This image shows a start and charge capture, in a basic form.

Battery, start and charge test

Green channel connected across the battery.
Brown channel current clamp connected over battery negative cable. (0 to 200 amp clamp, used for greater resolution in the charging pattern).

This brings us on to another useful analysis, from this set-up.

Starter motor performance. This test not only gives us an indication of starter motor performance, but also one of the most useful tests you will ever do; relative compression.

This example is taken from a 2.0 litre petrol engine, with no faults and approximately 80,000 miles on the clock.

This test shows the starter motor current, with the engine disabled from starting. I have used a high current amp clamp connected to the battery negative cable.

Relative compression test

Using this test, you can determine the cranking speed (RPM), by using a simple calculation after measuring some time markers. Together with the speed and amperage, you can identify starter motor and engine integrity. If you’re using a Picoscope, then you don’t even need to do the calculation, it’s available in the software.

We’ll take a closer look at the above waveform, to show the details of what you can see.
Bare in mind, the sample engine is a 4 cylinder petrol. Nothing special or unusual and so makes a good subject.

This is a closer look at the nominal run of compression strokes. It’s important to crank the engine long enough to get a stable reading.

Relative compression test

Each peak represents a compression stroke in firing order. So very quickly you can see if there is a compression issue, which may require further investigation.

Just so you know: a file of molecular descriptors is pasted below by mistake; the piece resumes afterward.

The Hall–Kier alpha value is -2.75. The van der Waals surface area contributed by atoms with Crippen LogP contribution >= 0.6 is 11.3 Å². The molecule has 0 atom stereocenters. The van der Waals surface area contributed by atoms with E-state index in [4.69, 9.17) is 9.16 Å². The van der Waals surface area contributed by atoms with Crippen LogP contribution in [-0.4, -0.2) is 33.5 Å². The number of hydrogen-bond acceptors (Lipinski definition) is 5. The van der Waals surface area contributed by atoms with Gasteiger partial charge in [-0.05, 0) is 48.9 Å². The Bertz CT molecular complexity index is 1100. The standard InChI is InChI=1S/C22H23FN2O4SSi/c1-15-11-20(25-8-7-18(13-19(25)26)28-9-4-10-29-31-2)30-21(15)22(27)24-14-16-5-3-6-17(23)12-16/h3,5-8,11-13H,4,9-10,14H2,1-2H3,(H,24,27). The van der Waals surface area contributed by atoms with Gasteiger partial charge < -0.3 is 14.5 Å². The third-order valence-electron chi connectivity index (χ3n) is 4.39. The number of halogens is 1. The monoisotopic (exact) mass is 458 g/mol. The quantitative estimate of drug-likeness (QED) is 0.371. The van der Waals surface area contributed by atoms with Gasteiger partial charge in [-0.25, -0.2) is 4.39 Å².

If you measure the time between the two peaks of the 360º markers and then divide that figure into 1 minute, you will get the RPM: 60,000ms divided by 290.3ms = 206.7 RPM.

As with many of these waveform samples, comparison is the key. However I generally find the current between the high and the low peaks is approximately 60 to 100 amps, depending on the engine type, for a good working engine and starter motor.

This illustrates a good sample, but what does a bad sample look like?

We’ll have a look at a couple of different failures next.

This image is from a diesel vehicle. It is a 1.4litre 4 cylinder direct injection common rail engine.

Relative compression test

As you can see, there is a very obvious problem with this relative compression. This vehicle had a very lumpy idle when cold and you can see that 2 cylinders had low compression.

The next problem is; which 2 cylinders? Even with the injectors disabled on this, in order to carry out the test, by using a dummy injector and a second channel with an amp clamp connected, we can set a reference trigger. That way knowing the firing order, allows us to know which cylinders have the problem.

Diesel engine relative compression with cylinder reference.

Relative compression with sync test

From this waveform, we can see the injector current during a firing event, indicating cylinder number 1 position. Now we can see that both cylinder 1 and 4 are bad.

This was a fairly low level misfiring condition, only present during cold start and warm up. In fact this was caused by the injectors leaking combustion gas past their seal.

Blue channel: High amp current clamp around the battery negative cable.